In order to transfer skills and learning from Amadora’ experience, Rumourless Cities has developed a programme of local professional development training. Each city will host a workshop bringing together local teachers and educational professionals with trainers from Amadora including Elisa Moreira (a teacher specialised in using creativity and art in education) and Marina Palacio (an illustrator, artist-educator and animation film director) to explore practical and creative classroom anti-rumour activities. The 5 cities within the network will be involving schools in a variety of innovative ways and one good example is the Together on Air project in Messina.

Messina: A participatory anti-rumour campaign for young people

The city of Messina decided that the most effective way of approaching the issue of prejudice locally is by working with young people, for two reasons; firstly children of school age are more open and therefore more likely to change and secondly, their generation is most susceptible to social media rumours. The city has brought together school representatives, education professionals, psychologists and media specialists to co-develop a plan of action rooted in education and steer the anti-rumour programme. In Messina, schools will be the production hubs of the anti-rumour campaign with children and young people acting as the city’s agents.

For the Together on Air project school children with be both creating and publishing media content and managing their broadcast channels. Content will be produced for radio and TV and aired via radio and on YouTube. A key part of this process will be managing and responding to comments and discussions emerging online from the content. Messina will build on past experience of working with film to challenge perceptions of migration on an emotional level - a good example is here:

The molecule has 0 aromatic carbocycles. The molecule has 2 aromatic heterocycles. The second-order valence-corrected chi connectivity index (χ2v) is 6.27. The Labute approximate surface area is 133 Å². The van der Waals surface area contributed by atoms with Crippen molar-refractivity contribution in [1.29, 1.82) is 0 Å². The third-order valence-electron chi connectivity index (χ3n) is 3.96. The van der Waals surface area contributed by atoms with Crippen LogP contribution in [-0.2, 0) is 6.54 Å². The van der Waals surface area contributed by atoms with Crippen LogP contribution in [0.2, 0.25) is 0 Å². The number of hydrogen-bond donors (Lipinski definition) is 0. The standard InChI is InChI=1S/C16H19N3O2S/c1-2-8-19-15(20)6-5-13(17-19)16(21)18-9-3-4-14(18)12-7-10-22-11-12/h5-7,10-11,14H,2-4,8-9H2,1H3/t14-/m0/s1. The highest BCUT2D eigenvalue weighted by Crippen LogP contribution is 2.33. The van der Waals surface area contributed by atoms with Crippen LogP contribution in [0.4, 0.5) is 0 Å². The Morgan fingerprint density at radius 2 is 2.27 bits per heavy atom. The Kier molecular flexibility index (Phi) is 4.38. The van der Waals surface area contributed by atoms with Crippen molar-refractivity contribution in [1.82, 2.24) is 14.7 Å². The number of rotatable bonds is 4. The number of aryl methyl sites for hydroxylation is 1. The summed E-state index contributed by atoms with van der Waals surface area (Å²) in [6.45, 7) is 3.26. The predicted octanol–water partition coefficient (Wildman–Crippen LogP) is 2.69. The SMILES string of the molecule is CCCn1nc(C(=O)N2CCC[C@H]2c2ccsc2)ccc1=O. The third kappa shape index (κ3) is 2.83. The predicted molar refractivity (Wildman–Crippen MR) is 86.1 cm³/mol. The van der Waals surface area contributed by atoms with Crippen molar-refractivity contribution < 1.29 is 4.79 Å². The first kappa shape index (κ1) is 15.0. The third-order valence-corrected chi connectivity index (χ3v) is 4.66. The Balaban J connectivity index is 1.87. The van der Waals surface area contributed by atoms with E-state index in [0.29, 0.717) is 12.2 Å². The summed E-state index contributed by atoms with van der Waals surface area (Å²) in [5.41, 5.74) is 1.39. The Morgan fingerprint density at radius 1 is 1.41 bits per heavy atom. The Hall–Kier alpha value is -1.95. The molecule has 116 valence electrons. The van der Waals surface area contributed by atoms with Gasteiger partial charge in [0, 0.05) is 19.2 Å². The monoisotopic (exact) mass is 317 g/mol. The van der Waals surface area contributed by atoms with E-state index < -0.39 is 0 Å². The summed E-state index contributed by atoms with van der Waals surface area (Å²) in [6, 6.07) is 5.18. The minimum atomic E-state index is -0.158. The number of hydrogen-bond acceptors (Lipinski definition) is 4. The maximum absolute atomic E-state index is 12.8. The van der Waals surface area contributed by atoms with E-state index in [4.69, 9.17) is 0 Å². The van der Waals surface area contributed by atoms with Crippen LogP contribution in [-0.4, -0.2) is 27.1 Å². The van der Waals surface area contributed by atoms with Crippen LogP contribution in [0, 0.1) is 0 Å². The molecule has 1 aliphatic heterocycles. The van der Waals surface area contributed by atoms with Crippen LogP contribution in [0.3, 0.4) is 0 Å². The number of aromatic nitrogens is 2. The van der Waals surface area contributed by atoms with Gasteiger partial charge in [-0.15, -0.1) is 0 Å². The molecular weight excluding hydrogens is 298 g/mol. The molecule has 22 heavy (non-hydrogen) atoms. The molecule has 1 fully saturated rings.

The process will kick-start in December 2019 with an event involving schools across Messina on the subject of  ‘Prejudice and digital information’. This will be followed with a programme of training in school with a focus on creating effective and attention grabbing multimedia content. The training and ongoing support will be provided by media specialists and cultural mediators who will both train up children in the production of media content and also explore the issues around prejudice, rumours and media misrepresentations which strongly contribute towards these issues.

In order to track the impact and effectiveness of this approach, a baseline survey will be carried out amongst school pupils (in schools and online) at the beginning and will be repeated once the project has been implemented after the media content has had time to circulate and be experienced by young people - in June 2020.

Conclusion: It’s all about taking the lead

Developing a “sense of agency” is key to the education work in both Amadora and Messina. In both cases, children are the agents of change, not passive participants. They are empowered to take the lead and become more vocal members of the school and wider communities.

The real value of this transfer network is the creation of a coaching role for the lead city. Instead of transferring the Amadora project into the Messina context, the network has supported the transfer of an ethos, a confidence and ‘way of doing’ which has added depths and a wider dimension to a locally grown (and youth led) initiative.